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Last Updated: Aug 19th, 2006 - 22:18:38

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Medical News : Professionals : Doctors : GMC

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Patients Have Confidence in Doctors Who Communicate Well
Sep 14, 2005, 21:21, Reviewed by: Dr.

This pilot survey has given the GMC some extremely useful insights into how the public and the profession regard doctors and how they are regulated. It is clear that the public continue to hold doctors in high regard but only as long as those doctors are able to communicate well. Patients expect to be treated with respect and given proper information about any proposed treatment. When doctors are able to listen and explain, patients respond by trusting their advice.

 
Results from attitude surveys commissioned by the GMC from MORI and NOP World during spring/summer 2005 show that over four out of five patients are confident in their doctor and that this confidence is directly correlated with the doctor’s ability to provide adequate information, underlining how much good communication skills influence the way in which the general public responds to their doctor.

996 members of the public, 203 GPs and 100 hospital doctors were interviewed in May and June and a range of questions relating to the doctor patient relationship, confidence in the regulatory systems and complaint procedures were put to them.

For the 7 per cent expressing a lack of confidence in their doctor, this mainly reflected their sense of the doctor’s poor listening and explaining skills. Doctors themselves believe that good communication skills are central to gaining patients’ trust with at least three-quarters of both GPs and hospital doctors agreeing that these are key.

When asked whether they would make a complaint if they had cause to, over four out of five members of the public said they would. For those who wouldn’t, almost 3 in 10 would be put off by the bureaucracy, a quarter wouldn’t know how to and around one in five believes they wouldn’t be listened to, or wouldn’t want to make a fuss.

In line with GMC concerns about improving the links between local systems of governance and national regulation, over a third of GPs and 3 in 10 hospital doctors expressed a lack of confidence in regulation, provided through the way in which local governance and appraisal systems are linked to the GMC. These concerns are also demonstrated by the fact that although around half of GPs said they were happy with clinical governance information being used as the basis for revalidation of their registration with the GMC, approaching one in five said they lacked confidence in it and almost three in ten were unable to say either way.

Over half of the public expressed confidence in the regulatory system and almost all (94 per cent) said there should be regular checks to make sure that doctors are up to date with their knowledge and skills required to do their job.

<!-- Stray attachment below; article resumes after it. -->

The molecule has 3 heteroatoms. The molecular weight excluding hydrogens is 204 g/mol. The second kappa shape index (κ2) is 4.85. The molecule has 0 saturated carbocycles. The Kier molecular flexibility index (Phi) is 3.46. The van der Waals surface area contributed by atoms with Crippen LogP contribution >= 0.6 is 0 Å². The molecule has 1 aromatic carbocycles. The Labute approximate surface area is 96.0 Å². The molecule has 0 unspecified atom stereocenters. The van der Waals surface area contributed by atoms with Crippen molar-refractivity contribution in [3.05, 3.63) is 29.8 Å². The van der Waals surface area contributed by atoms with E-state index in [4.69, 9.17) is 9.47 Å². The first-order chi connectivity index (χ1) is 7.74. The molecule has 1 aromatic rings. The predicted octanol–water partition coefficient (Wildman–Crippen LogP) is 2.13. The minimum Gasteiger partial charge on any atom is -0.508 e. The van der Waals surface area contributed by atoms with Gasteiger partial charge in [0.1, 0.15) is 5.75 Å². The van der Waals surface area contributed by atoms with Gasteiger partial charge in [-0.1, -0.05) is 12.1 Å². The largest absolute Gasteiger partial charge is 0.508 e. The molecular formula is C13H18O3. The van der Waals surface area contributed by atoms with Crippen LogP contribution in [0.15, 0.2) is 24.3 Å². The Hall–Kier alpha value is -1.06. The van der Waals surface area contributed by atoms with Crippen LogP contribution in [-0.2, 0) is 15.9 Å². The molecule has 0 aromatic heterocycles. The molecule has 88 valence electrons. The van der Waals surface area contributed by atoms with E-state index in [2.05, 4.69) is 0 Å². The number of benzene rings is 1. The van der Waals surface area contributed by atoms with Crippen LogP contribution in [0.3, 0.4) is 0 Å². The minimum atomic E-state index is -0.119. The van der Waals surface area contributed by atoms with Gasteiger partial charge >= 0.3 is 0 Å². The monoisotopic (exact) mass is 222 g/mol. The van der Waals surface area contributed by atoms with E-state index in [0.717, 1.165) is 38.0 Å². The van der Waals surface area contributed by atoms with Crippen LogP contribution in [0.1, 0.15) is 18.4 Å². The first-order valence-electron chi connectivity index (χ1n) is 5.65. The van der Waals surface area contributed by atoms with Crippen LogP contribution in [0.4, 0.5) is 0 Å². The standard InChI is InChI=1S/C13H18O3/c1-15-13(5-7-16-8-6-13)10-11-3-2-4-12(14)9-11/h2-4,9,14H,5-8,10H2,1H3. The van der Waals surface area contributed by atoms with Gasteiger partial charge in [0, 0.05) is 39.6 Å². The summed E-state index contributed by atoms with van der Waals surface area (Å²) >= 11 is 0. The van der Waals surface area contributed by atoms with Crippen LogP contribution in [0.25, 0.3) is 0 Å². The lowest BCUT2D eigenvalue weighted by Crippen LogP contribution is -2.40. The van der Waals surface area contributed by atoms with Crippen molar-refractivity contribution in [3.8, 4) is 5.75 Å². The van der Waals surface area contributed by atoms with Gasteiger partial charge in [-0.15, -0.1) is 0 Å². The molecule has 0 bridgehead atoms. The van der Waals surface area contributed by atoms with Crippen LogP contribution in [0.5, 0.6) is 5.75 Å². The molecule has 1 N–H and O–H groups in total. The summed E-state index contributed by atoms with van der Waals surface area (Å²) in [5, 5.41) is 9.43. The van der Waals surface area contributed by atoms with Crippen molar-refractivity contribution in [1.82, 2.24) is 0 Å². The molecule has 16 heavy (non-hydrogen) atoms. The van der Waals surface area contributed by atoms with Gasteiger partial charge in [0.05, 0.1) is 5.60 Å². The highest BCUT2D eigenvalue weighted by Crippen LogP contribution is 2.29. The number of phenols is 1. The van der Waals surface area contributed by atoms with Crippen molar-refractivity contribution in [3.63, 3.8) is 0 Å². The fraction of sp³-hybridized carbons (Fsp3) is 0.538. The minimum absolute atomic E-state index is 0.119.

President of the GMC, Professor Sir Graeme Catto, said:

“This pilot survey has given the GMC some extremely useful insights into how the public and the profession regard doctors and how they are regulated. It is clear that the public continue to hold doctors in high regard but only as long as those doctors are able to communicate well. Patients expect to be treated with respect and given proper information about any proposed treatment. When doctors are able to listen and explain, patients respond by trusting their advice.

“It is also undeniable that there are concerns being expressed within the profession about how effectively local clinical governance and national regulation work together. This mirrors the GMC’s own assessment and will help to inform our future activity. We expect to make this an annual tracking survey in order to measure how far improvements in our own and other regulators’ policies have impacted on the public’s confidence in the profession and its regulation.”
 

- General Medical Council
 

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1) MORI interviewed a representative sample of 996 adults aged 16+ in Great Britain ,face-to-face, in-home, in 200 sampling points from 19-23 May 2005. 82 per cent of respondents had accessed some form of health services in the last year. Data have been weighted to the known profile of the British population. The findings are accurate to within +/-3% (95 times in 100).

2) MORI also surveyed 203 GPs using an online self-completion questionnaire closely aligned to the public questionnaire, from 2-3 June 2005, with the sample selected to provide a geographical spread and a spread of length service. The findings are accurate to within +/-7% (95 times in 100)

3) NOP surveyed 100 hospital doctors using a similar online self-completion questionnaire.

4) The 2005 research was a pilot which will inform the GMC’s future development of an annual tracking survey to capture the views of public and the profession on medical care and regulation.

5) In 2005 the GMC launched a pilot programme of enhanced patient and public involvement in our decision making processes with the aim of developing a longer term strategy. This reflects a commitment to ensuring the GMC is fully informed about the opinions of the public.

The General Medical Council licenses doctors to practise medicine in the UK. Our purpose is summed up in the phrase: Protecting patients, guiding doctors.

The law gives us four main functions:

* keeping up-to-date registers of qualified doctors
* fostering good medical practice
* promoting high standards of medical education
* dealing firmly and fairly with doctors whose fitness to practise is in doubt


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